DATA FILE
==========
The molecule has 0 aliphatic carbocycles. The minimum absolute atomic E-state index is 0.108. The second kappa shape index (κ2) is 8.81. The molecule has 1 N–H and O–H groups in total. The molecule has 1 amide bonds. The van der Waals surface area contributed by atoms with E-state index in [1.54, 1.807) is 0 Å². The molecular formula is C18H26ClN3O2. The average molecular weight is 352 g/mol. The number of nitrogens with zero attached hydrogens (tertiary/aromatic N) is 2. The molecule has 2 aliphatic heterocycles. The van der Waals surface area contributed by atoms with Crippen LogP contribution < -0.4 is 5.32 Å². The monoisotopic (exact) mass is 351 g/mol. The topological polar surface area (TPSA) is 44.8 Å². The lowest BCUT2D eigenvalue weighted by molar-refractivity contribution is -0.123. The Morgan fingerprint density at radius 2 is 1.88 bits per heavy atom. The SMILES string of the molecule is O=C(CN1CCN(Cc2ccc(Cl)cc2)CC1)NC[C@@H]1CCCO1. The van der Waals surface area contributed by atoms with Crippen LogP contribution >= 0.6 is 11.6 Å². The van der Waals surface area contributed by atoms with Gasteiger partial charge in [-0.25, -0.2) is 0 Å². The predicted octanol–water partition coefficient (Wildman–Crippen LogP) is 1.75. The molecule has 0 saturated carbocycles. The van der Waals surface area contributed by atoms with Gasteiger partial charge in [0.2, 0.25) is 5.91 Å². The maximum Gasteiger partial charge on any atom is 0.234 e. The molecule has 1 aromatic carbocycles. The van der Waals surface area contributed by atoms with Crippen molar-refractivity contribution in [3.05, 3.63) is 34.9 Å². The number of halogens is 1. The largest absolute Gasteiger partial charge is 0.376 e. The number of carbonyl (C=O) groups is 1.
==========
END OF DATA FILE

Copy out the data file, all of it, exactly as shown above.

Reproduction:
The molecule has 0 aliphatic carbocycles. The minimum absolute atomic E-state index is 0.108. The second kappa shape index (κ2) is 8.81. The molecule has 1 N–H and O–H groups in total. The molecule has 1 amide bonds. The van der Waals surface area contributed by atoms with E-state index in [1.54, 1.807) is 0 Å². The molecular formula is C18H26ClN3O2. The average molecular weight is 352 g/mol. The number of nitrogens with zero attached hydrogens (tertiary/aromatic N) is 2. The molecule has 2 aliphatic heterocycles. The van der Waals surface area contributed by atoms with Crippen LogP contribution < -0.4 is 5.32 Å². The monoisotopic (exact) mass is 351 g/mol. The topological polar surface area (TPSA) is 44.8 Å². The lowest BCUT2D eigenvalue weighted by molar-refractivity contribution is -0.123. The Morgan fingerprint density at radius 2 is 1.88 bits per heavy atom. The SMILES string of the molecule is O=C(CN1CCN(Cc2ccc(Cl)cc2)CC1)NC[C@@H]1CCCO1. The van der Waals surface area contributed by atoms with Crippen LogP contribution >= 0.6 is 11.6 Å². The van der Waals surface area contributed by atoms with Gasteiger partial charge in [-0.25, -0.2) is 0 Å². The predicted octanol–water partition coefficient (Wildman–Crippen LogP) is 1.75. The molecule has 0 saturated carbocycles. The van der Waals surface area contributed by atoms with Gasteiger partial charge in [0.2, 0.25) is 5.91 Å². The maximum Gasteiger partial charge on any atom is 0.234 e. The molecule has 1 aromatic carbocycles. The van der Waals surface area contributed by atoms with Crippen molar-refractivity contribution in [3.05, 3.63) is 34.9 Å². The number of halogens is 1. The largest absolute Gasteiger partial charge is 0.376 e. The number of carbonyl (C=O) groups is 1.